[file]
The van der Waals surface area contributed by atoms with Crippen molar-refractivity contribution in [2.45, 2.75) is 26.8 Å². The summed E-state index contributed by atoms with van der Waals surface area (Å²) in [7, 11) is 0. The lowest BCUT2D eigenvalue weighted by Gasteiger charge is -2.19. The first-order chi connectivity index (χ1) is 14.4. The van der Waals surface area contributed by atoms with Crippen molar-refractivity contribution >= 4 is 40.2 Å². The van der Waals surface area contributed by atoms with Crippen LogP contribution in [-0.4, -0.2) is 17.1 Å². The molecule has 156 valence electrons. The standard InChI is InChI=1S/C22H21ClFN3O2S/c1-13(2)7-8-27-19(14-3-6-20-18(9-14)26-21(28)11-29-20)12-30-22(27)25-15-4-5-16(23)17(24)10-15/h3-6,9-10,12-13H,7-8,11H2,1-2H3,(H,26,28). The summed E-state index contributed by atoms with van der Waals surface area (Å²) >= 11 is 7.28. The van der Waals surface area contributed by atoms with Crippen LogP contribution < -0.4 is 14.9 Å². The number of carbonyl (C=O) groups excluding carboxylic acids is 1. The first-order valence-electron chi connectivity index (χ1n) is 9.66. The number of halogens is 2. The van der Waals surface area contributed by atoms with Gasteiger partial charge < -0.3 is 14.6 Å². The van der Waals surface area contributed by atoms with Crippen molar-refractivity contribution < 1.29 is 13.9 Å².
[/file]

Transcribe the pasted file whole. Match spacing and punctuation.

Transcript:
The van der Waals surface area contributed by atoms with Crippen molar-refractivity contribution in [2.45, 2.75) is 26.8 Å². The summed E-state index contributed by atoms with van der Waals surface area (Å²) in [7, 11) is 0. The lowest BCUT2D eigenvalue weighted by Gasteiger charge is -2.19. The first-order chi connectivity index (χ1) is 14.4. The van der Waals surface area contributed by atoms with Crippen molar-refractivity contribution >= 4 is 40.2 Å². The van der Waals surface area contributed by atoms with Crippen LogP contribution in [-0.4, -0.2) is 17.1 Å². The molecule has 156 valence electrons. The standard InChI is InChI=1S/C22H21ClFN3O2S/c1-13(2)7-8-27-19(14-3-6-20-18(9-14)26-21(28)11-29-20)12-30-22(27)25-15-4-5-16(23)17(24)10-15/h3-6,9-10,12-13H,7-8,11H2,1-2H3,(H,26,28). The summed E-state index contributed by atoms with van der Waals surface area (Å²) >= 11 is 7.28. The van der Waals surface area contributed by atoms with Crippen LogP contribution < -0.4 is 14.9 Å². The number of carbonyl (C=O) groups excluding carboxylic acids is 1. The first-order valence-electron chi connectivity index (χ1n) is 9.66. The number of halogens is 2. The van der Waals surface area contributed by atoms with Gasteiger partial charge < -0.3 is 14.6 Å². The van der Waals surface area contributed by atoms with Crippen molar-refractivity contribution < 1.29 is 13.9 Å².